The subsequent photographs show changes more in degree than in kind. Development thrives, including the development of nature. The Gulf Shore Highway results in a more defined Lake of Shining Waters. Everywhere there is rampant tree growth—some planted, some naturally occurring—although stands continue to be sacrificed to the golf course’s needs. Nowhere is the park’s never-ending battle between preservation and use more evident than at Green Gables itself. Toward the end of the century, vegetation is planted to surround the house and the nearby stream is rescued from the golf course—and yet a greatly-extended parking lot is required to accommodate this greening. In pre-park Cavendish, farming negotiated a middle ground between nature and culture; as the park matures, nature and culture live more cheek by jowl.
Robinsons Island, a five-kilometre ribbon of land in the very centre of the proposed park, initially escaped attention, hiding in plain sight between the mass tourism potential of Cavendish to the west and the upmarket promise of Dalvay to the east. Other than calling it “Rustico Island,” presumably to free it of any association to past land use, the new park left the island alone.
In the 1950s, Parks Canada dreamed of a scenic highway running the entire length of the park. Robinsons Island was to be the linchpin, its two ends joined to the mainland. There was an ulterior motive for this plan: it was hoped that building a causeway across Little Harbour on Robinsons Island’s east end would increase the tidal flow through North Rustico Harbour to the west, scouring it and making it deeper and safer for fishermen landing there. By the 1958 photo, a swath of roadway has been cut through the island’s centre and, although it is difficult to see, Little Harbour has been filled in.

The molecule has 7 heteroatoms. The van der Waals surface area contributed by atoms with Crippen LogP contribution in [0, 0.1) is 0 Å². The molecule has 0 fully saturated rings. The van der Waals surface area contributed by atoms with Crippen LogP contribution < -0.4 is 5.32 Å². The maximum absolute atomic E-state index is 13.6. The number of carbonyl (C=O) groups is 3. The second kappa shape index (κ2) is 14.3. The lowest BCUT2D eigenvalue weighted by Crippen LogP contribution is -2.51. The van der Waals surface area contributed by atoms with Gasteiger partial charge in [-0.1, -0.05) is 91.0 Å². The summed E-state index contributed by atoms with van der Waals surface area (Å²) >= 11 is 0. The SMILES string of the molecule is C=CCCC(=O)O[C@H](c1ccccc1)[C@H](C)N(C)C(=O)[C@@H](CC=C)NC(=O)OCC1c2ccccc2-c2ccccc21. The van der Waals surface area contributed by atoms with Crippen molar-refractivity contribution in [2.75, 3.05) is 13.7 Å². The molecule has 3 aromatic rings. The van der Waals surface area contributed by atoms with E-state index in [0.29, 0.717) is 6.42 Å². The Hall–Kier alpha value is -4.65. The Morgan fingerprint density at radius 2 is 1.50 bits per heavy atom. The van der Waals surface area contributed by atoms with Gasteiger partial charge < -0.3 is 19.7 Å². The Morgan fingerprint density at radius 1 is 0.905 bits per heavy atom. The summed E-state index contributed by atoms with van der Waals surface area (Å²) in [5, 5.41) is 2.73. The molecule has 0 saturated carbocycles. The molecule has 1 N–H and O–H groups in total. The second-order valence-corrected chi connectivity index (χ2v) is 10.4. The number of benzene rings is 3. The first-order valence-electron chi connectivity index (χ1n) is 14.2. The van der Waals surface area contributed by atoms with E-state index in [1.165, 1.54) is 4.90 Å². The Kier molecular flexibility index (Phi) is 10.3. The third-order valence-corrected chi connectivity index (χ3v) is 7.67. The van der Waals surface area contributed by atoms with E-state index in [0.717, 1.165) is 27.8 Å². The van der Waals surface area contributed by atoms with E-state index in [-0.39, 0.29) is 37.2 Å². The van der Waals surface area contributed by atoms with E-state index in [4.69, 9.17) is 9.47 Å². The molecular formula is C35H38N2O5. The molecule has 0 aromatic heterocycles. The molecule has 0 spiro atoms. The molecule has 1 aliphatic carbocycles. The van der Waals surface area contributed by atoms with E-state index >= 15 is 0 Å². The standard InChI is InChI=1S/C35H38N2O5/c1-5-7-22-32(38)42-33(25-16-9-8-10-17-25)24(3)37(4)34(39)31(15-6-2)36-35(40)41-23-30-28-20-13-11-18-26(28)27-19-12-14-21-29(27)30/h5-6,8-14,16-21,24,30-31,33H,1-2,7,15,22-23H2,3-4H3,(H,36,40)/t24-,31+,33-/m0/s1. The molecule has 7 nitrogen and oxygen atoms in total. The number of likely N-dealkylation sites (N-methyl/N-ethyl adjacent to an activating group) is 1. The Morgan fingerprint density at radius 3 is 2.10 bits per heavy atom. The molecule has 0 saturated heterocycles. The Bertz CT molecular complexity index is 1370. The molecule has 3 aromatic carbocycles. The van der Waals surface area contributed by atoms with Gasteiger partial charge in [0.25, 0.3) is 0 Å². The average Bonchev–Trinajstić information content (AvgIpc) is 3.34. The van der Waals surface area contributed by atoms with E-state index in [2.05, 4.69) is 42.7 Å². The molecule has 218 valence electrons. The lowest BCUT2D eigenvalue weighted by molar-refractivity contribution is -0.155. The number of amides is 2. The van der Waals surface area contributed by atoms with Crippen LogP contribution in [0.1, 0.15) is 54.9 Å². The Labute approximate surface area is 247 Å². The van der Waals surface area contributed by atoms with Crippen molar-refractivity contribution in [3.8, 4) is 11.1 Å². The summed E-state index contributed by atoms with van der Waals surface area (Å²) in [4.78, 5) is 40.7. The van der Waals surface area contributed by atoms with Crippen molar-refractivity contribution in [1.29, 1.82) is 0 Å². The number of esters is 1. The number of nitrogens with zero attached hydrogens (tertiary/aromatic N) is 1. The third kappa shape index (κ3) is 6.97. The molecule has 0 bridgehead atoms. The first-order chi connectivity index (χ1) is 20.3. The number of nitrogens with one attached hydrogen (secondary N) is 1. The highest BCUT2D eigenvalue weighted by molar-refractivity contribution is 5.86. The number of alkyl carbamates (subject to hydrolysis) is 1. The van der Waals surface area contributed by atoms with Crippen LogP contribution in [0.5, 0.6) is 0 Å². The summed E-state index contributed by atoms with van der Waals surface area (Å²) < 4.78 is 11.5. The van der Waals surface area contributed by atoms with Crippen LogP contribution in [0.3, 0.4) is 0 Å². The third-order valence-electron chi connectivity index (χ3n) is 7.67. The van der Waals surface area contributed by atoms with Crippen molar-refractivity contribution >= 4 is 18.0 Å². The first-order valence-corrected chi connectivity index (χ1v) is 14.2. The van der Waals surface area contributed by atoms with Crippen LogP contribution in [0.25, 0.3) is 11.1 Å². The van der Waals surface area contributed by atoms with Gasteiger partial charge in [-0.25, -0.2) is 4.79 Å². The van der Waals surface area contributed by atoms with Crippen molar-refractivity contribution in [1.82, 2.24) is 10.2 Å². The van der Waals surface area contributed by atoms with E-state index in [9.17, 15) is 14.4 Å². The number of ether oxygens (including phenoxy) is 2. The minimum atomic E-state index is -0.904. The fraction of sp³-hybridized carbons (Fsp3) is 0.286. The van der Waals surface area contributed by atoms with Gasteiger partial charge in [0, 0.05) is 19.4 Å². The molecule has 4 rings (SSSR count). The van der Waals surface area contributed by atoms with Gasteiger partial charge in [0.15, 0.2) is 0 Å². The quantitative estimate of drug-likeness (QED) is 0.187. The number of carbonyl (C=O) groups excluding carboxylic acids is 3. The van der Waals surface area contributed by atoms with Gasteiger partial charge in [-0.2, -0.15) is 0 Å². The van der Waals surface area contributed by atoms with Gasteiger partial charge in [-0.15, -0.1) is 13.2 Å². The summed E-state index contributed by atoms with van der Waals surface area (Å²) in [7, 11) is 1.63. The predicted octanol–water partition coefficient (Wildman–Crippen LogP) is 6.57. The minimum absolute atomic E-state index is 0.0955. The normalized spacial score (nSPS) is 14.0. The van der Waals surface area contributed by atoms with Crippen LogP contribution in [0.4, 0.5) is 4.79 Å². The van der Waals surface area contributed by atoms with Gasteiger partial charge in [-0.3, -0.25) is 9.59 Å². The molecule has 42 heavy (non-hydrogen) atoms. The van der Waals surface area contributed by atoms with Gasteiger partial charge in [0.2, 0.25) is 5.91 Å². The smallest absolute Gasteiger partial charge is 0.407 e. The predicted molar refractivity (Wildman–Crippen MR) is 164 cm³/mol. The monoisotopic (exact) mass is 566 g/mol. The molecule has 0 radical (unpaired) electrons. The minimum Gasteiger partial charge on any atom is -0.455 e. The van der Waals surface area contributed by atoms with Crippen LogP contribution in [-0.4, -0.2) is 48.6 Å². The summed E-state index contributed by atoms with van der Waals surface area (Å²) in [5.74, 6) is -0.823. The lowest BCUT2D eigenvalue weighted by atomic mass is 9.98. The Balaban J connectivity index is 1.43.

But the unforeseen happened: nature sought its own path. With Little Harbour closing off Robinsons Island’s east side, the redirected tides ate away at the island’s sandy west side. Even as the 1968 and 1974 photographs illustrate the park’s developmental hopes for the island—the completion of the highway there, the growth of an amoeba-like campground—they also document the erasure of a considerable portion of the island itself. Efforts to bridge to North Rustico were abandoned.
And then the unforeseen happened again. With the province’s best-paved highway a dead end, visitor use of Robinsons Island plummeted and the campground eventually closed. The latest photographs capture the thriving growth of vegetation there—not to mention the accumulation of a substitute island off Anglo Rustico. It has taken half a century, but Robinsons Island is regaining some of the wildness it lost after becoming part of the national park.
Greenwich tells a different story, not having become part of PEI National Park until 1998. The 1935 image in some ways illustrates traditional PEI land use: small timber cuttings indicative of individual household use and a mosaic of small fields indicative of meticulous crop rotation. But a coastal narrative pervades. The 1958 photograph shows both an entire field swallowed up by dune encroachment and evidence, in two straight lines along the peninsula tip, of Department of Public Works infrastructure attempts to hold the sands in place. (Such berms are also visible, and have visibly failed, in the 1974 photo of Robinsons Island.)
Late-century trends in Island land use are manifest in the subsequent photos. Forests left unattended regenerate. Agricultural decline on less arable land leads on the peninsula’s south end to the disappearance of hedgerows and to monotonous, although picturesque, pastureland. The peninsula becomes a site for hiking, hunting, and amateur archaeology.
The national park finally makes its appearance in the 2000 and 2010 images, most visibly in the boardwalk across Bowley’s Pond and the headquarters area to the east. But the sort of rapid landscape transformation that was evident at Green Gables when PEI National Park was born in the 1930s does not appear. National parks have changed significantly in the past 75 years, most noticeably in that they now undertake less change.